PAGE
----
Middle aged men are more susceptible to feeling alone

isolatedThis past week The Boston Globe had an interesting article that I had missed but my friend Dan had read and forward to me.  The gist of the article written by Billy Baker is that many middle aged American men unconsciously are isolating themselves and over time, this is resulting in many feeling alone.

As the title of the article says, “The biggest threat facing middle-age men isn’t smoking or obesity. It’s loneliness.” Baker writes that after he spent time thinking about who he interacted with regularly he realized that he had been making work, his wife, family (even “me time” as he puts it) a priority, but over the years as family and job commitments increased, slowly but surely it was his “friends time” that had been pushed aside.friendsWhile many gay men are having families and the pressure to be there for their spouse and children is very real, I would like to think that our friendships for most gay men take on an added importance. However, when I look at my own life, I can honestly say that more than half the time I’m connecting with a friend the initial discussion goes something like this.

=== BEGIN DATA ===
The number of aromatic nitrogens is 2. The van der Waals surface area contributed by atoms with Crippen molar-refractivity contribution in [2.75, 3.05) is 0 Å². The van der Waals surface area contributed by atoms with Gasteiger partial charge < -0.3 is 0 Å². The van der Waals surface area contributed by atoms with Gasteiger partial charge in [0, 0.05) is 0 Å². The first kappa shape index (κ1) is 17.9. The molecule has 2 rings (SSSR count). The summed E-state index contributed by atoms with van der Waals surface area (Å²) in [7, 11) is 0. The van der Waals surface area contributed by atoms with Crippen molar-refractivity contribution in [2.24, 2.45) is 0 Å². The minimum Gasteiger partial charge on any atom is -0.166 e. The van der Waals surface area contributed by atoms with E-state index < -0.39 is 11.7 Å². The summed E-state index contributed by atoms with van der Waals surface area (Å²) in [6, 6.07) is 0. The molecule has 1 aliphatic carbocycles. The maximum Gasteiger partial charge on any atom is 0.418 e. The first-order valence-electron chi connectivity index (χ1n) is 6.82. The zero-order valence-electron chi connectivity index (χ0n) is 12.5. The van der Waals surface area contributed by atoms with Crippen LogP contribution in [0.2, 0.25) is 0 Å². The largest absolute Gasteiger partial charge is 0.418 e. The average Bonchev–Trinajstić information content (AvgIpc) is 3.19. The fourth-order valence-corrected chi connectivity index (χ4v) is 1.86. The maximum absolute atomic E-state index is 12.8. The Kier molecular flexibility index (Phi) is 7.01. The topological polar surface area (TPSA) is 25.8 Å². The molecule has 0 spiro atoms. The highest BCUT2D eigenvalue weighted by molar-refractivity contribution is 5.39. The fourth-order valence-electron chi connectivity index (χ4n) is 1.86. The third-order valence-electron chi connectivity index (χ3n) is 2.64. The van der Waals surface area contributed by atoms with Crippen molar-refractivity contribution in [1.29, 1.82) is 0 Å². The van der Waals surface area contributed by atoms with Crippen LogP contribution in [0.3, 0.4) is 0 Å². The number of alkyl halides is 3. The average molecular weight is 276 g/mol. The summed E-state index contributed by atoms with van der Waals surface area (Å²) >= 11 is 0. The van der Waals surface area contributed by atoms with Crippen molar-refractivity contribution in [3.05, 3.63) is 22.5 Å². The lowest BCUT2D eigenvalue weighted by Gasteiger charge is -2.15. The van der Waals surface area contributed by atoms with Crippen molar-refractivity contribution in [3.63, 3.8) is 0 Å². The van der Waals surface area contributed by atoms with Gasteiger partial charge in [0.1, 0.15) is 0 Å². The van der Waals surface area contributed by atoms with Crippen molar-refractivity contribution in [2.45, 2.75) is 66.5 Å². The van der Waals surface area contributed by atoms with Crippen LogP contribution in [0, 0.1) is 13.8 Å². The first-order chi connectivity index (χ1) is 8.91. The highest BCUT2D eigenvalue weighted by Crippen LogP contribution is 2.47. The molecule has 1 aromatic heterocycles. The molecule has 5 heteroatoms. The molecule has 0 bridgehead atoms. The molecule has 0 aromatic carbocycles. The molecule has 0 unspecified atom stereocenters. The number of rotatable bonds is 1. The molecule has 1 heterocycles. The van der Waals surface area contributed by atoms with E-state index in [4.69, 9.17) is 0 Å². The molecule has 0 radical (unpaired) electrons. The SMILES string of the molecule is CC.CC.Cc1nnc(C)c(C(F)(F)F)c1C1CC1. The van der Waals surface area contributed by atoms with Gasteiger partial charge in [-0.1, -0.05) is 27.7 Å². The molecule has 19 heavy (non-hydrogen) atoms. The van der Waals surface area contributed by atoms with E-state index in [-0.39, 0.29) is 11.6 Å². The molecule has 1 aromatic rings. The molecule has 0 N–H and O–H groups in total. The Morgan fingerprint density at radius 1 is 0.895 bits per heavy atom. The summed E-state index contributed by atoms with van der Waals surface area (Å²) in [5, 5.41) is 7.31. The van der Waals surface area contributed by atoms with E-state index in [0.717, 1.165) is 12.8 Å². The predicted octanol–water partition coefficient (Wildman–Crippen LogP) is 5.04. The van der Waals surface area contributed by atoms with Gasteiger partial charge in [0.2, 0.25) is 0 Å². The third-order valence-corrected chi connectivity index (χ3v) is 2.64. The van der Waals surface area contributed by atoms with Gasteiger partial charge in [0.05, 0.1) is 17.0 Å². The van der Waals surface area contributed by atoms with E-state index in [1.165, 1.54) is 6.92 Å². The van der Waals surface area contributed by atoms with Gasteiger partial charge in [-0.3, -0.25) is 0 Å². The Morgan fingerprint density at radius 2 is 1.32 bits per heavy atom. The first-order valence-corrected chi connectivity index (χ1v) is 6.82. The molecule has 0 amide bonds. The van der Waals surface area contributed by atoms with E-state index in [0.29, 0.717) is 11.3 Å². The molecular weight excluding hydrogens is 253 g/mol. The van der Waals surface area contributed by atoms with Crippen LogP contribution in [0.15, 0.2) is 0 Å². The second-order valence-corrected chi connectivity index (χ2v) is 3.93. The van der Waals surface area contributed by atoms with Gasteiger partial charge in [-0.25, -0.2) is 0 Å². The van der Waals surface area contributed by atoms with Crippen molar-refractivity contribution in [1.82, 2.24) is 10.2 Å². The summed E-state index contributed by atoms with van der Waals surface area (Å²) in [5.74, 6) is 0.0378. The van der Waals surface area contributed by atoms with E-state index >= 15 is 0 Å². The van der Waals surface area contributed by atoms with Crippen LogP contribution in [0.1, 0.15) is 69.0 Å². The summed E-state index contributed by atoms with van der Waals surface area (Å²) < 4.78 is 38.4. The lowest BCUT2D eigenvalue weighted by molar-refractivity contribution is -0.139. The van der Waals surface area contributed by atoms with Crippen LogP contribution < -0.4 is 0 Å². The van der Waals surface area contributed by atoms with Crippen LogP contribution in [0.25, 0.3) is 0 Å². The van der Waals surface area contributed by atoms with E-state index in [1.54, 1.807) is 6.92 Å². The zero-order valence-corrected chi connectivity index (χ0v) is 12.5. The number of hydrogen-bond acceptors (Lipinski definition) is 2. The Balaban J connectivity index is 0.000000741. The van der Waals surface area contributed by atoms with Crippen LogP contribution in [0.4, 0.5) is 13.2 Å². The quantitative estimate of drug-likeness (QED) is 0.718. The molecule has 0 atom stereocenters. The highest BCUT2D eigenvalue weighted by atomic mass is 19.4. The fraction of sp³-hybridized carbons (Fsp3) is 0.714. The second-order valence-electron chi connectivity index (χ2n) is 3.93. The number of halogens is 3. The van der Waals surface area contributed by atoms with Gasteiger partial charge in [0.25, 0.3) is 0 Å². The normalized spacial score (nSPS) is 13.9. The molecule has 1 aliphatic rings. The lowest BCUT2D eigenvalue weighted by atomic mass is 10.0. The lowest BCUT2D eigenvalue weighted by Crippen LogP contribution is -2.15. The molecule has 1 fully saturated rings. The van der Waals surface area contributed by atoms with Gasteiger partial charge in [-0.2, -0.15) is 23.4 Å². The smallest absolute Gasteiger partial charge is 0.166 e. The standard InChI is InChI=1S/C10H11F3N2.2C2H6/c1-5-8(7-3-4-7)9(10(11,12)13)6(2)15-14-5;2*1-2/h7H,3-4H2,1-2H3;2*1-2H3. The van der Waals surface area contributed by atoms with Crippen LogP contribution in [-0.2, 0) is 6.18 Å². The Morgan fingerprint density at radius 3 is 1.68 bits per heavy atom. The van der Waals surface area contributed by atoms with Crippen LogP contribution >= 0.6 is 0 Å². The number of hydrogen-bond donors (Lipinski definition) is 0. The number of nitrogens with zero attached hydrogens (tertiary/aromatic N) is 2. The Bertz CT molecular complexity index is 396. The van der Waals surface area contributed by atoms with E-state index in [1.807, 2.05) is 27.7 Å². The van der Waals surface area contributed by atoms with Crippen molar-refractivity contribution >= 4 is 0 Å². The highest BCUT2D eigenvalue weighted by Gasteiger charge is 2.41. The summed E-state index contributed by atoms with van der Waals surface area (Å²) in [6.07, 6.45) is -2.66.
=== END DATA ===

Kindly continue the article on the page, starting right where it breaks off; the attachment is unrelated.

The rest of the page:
Me: Hi. How are you? I feel like its been ages. What’s new with you?
Friend: Life is good. I’ve been busy with work…. blah, blah, blah…

I get a lot of satisfaction from my work and it affords me a lifestyle that I really like, but I’d hate to think that I would value or put time at work ahead of time with friends. Staring at a phone or computer is a poor substitute for the connection one feels when you are with a friend nor are the memories going to resonate quite the same, so maybe we all need to evaluate how we are interacting with those closest to us. Are we defaulting to leaving a 5 word note on Facebook to wish a friend well on their birthday or are we picking up the phone, having a conversation to wish them the best and make plans to see each other? It’s really that simple.

Baker suggests regularly scheduling time with friends; either agreeing to a particular routine where you can meet or relying on clubs, sports, etc… that have a schedule you can commit to and be a part of to avoid letting long stretches of time pass before you see each other. If you’d like to read more you can check out the full article here.

2 responses to “Middle aged men are more susceptible to feeling alone

  1. We took care of his parents for the last 17 years, Dad passed 7 years ago, Mom, last Thanksgiving. We’re rediscovering ourselves, exploring our future as a married couple. It’ll be a while before we open up to finding friends that aren’t in their 80 or 90s and it may never happen, we’re kinda weird.


  2. On YouTube, there’s a 12-minute video (search for “Waldinger what makes a good life”) of a TED Talk that refers to a 75-year study of men in and around Cambridge, following them from teen years to the end of their lives. Very interesting, and similar findings.



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